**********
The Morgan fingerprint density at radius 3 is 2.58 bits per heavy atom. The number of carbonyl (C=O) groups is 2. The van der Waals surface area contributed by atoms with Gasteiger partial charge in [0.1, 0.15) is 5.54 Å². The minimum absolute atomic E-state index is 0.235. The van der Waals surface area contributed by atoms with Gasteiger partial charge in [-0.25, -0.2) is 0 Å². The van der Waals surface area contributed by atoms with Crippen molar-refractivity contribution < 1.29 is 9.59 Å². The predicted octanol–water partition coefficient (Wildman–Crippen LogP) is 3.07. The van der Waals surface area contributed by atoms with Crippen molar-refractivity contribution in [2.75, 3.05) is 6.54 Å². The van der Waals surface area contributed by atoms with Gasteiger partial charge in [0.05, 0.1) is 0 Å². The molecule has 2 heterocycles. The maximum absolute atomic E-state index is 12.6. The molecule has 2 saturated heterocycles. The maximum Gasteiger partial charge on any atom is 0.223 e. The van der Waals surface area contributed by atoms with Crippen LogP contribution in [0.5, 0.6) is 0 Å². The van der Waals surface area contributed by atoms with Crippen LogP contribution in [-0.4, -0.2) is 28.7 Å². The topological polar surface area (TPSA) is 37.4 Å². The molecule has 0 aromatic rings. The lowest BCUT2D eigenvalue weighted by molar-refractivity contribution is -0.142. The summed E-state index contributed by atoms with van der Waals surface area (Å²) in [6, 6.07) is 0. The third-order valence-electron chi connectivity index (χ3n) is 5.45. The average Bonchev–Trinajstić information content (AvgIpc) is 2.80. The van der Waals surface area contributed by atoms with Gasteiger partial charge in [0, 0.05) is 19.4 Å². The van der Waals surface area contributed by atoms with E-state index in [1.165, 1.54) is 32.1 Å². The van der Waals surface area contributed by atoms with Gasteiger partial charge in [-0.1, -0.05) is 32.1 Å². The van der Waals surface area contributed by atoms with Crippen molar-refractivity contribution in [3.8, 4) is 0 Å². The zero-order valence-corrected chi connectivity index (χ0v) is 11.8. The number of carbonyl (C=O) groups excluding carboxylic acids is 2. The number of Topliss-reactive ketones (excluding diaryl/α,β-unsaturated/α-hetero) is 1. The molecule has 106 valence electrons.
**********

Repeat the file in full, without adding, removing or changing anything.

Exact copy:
The Morgan fingerprint density at radius 3 is 2.58 bits per heavy atom. The number of carbonyl (C=O) groups is 2. The van der Waals surface area contributed by atoms with Gasteiger partial charge in [0.1, 0.15) is 5.54 Å². The minimum absolute atomic E-state index is 0.235. The van der Waals surface area contributed by atoms with Gasteiger partial charge in [-0.25, -0.2) is 0 Å². The van der Waals surface area contributed by atoms with Crippen molar-refractivity contribution < 1.29 is 9.59 Å². The predicted octanol–water partition coefficient (Wildman–Crippen LogP) is 3.07. The van der Waals surface area contributed by atoms with Crippen molar-refractivity contribution in [2.75, 3.05) is 6.54 Å². The van der Waals surface area contributed by atoms with Gasteiger partial charge in [0.05, 0.1) is 0 Å². The molecule has 2 heterocycles. The maximum absolute atomic E-state index is 12.6. The molecule has 2 saturated heterocycles. The maximum Gasteiger partial charge on any atom is 0.223 e. The van der Waals surface area contributed by atoms with Crippen LogP contribution in [0.5, 0.6) is 0 Å². The van der Waals surface area contributed by atoms with Crippen LogP contribution in [-0.4, -0.2) is 28.7 Å². The topological polar surface area (TPSA) is 37.4 Å². The molecule has 0 aromatic rings. The lowest BCUT2D eigenvalue weighted by molar-refractivity contribution is -0.142. The summed E-state index contributed by atoms with van der Waals surface area (Å²) in [6, 6.07) is 0. The third-order valence-electron chi connectivity index (χ3n) is 5.45. The average Bonchev–Trinajstić information content (AvgIpc) is 2.80. The van der Waals surface area contributed by atoms with Gasteiger partial charge in [0, 0.05) is 19.4 Å². The van der Waals surface area contributed by atoms with E-state index in [1.165, 1.54) is 32.1 Å². The van der Waals surface area contributed by atoms with Gasteiger partial charge in [-0.1, -0.05) is 32.1 Å². The van der Waals surface area contributed by atoms with Crippen molar-refractivity contribution in [3.8, 4) is 0 Å². The zero-order valence-corrected chi connectivity index (χ0v) is 11.8. The number of carbonyl (C=O) groups excluding carboxylic acids is 2. The number of Topliss-reactive ketones (excluding diaryl/α,β-unsaturated/α-hetero) is 1. The molecule has 106 valence electrons.